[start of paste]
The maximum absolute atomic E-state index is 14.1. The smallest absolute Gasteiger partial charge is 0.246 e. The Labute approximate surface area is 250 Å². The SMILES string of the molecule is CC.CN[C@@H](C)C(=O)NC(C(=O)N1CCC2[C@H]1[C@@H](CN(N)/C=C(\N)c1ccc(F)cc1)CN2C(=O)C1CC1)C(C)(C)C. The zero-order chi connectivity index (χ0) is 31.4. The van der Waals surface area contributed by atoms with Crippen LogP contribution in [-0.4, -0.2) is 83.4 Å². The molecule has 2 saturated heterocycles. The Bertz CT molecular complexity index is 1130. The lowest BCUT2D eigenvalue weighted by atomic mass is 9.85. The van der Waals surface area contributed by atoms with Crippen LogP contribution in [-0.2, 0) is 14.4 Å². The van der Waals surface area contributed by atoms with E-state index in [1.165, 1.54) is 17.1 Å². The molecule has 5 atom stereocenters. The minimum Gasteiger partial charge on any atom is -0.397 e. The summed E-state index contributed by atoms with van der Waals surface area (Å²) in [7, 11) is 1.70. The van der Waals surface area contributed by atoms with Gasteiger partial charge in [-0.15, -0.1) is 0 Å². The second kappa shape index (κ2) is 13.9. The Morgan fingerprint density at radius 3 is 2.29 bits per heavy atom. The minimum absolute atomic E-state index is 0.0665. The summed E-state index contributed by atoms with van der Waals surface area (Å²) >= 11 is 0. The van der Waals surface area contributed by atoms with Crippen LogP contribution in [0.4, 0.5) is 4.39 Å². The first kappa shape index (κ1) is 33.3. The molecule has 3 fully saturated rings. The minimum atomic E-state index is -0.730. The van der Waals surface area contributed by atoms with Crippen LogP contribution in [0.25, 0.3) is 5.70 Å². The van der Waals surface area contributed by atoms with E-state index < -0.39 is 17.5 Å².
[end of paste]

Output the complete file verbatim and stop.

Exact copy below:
The maximum absolute atomic E-state index is 14.1. The smallest absolute Gasteiger partial charge is 0.246 e. The Labute approximate surface area is 250 Å². The SMILES string of the molecule is CC.CN[C@@H](C)C(=O)NC(C(=O)N1CCC2[C@H]1[C@@H](CN(N)/C=C(\N)c1ccc(F)cc1)CN2C(=O)C1CC1)C(C)(C)C. The zero-order chi connectivity index (χ0) is 31.4. The van der Waals surface area contributed by atoms with Crippen LogP contribution in [-0.4, -0.2) is 83.4 Å². The molecule has 2 saturated heterocycles. The Bertz CT molecular complexity index is 1130. The lowest BCUT2D eigenvalue weighted by atomic mass is 9.85. The van der Waals surface area contributed by atoms with Crippen LogP contribution in [-0.2, 0) is 14.4 Å². The van der Waals surface area contributed by atoms with E-state index in [1.165, 1.54) is 17.1 Å². The molecule has 5 atom stereocenters. The minimum Gasteiger partial charge on any atom is -0.397 e. The summed E-state index contributed by atoms with van der Waals surface area (Å²) in [7, 11) is 1.70. The van der Waals surface area contributed by atoms with Gasteiger partial charge in [-0.15, -0.1) is 0 Å². The second kappa shape index (κ2) is 13.9. The Morgan fingerprint density at radius 3 is 2.29 bits per heavy atom. The minimum absolute atomic E-state index is 0.0665. The summed E-state index contributed by atoms with van der Waals surface area (Å²) >= 11 is 0. The van der Waals surface area contributed by atoms with Crippen LogP contribution in [0.4, 0.5) is 4.39 Å². The first kappa shape index (κ1) is 33.3. The molecule has 3 fully saturated rings. The minimum atomic E-state index is -0.730. The van der Waals surface area contributed by atoms with Crippen LogP contribution in [0.25, 0.3) is 5.70 Å². The van der Waals surface area contributed by atoms with E-state index < -0.39 is 17.5 Å².